Prices continued to fall in December as inflation shows more signs of waning.
Consumer prices rose by 6.5% in December compared to last year, according to a Thursday report from the U.S. Bureau of Labor Statistics. This marks the smallest 12-month increase since the period ending in October 2021 and a slowdown from November’s 7.1% and October’s 7.7% year over year growth. Compared to November 2022, prices in December were down 0.1%.
Excluding volatile food and energy costs, the Core CPI rose 0.3% from November and 5.7% from the same month in 2021.
Despite the month-over-month drop, prices are still significantly up compared to last year. Compared to 2020, prices are up 13.9%.
“Ultimately, this represents a serious erosion in the spending power of average households,” said GlobalData managing director Neil Saunders in a statement.
Footwear retail price increases also slowed in December, and were up 0.8% compared to last December, the slowest growth in 21 months. Compared to last year, men’s footwear was up 0.5%, women’s was up 0.1% and kid’s was up 2.9%.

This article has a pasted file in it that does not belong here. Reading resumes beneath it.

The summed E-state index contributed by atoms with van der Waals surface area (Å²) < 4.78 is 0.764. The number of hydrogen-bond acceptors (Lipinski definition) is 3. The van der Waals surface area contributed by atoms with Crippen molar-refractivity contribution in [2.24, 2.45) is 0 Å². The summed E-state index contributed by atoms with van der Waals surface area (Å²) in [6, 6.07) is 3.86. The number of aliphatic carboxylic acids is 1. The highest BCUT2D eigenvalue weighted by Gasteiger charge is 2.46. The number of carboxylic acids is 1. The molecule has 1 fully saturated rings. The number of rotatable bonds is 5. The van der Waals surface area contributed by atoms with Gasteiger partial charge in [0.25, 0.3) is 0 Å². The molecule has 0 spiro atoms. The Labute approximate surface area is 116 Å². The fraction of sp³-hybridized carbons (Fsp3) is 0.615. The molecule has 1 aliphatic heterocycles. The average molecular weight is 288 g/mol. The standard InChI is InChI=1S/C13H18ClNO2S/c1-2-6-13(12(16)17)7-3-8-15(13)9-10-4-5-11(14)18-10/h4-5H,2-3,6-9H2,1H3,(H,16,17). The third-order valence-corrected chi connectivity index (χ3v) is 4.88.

According to the Footwear Distributors and Retailers of America, full-year footwear prices rose 4.6% in 2022, confirming the group’s prediction that footwear prices would grow in 2022 at the fastest rate in four decades. FDRA says it expects prices to continue to fall throughout 2023 as inventory exceeds demand in the footwear market.
The average landed cost of footwear imports rose again in November for the eighth straight month, which has kept contributed to footwear price increases.
Online prices in December also slowed, dropping 1.6% year over year, according to recent data from Adobe. This marked the fourth consecutive month of online price decreases over last year. December’s drop in online prices was largely driven by holiday discounts in categories like electronics, toys, computers and sporting goods.
As inflation persists, the job market has stayed tight as wages increase across various industries. Meanwhile, in an effort to curb spending and rising prices, the Federal Reserve has implemented a series of interest rate hikes in recent months. In December, it raised rates another half a percentage point, marking the highest level in 15 years. While these rate hikes are aiming to ease spending and cool inflation, they could potentially increase the chances of a recession in 2023 as well, the National Retail Federation’s chief economist Jack Kleinhenz said in a recent report.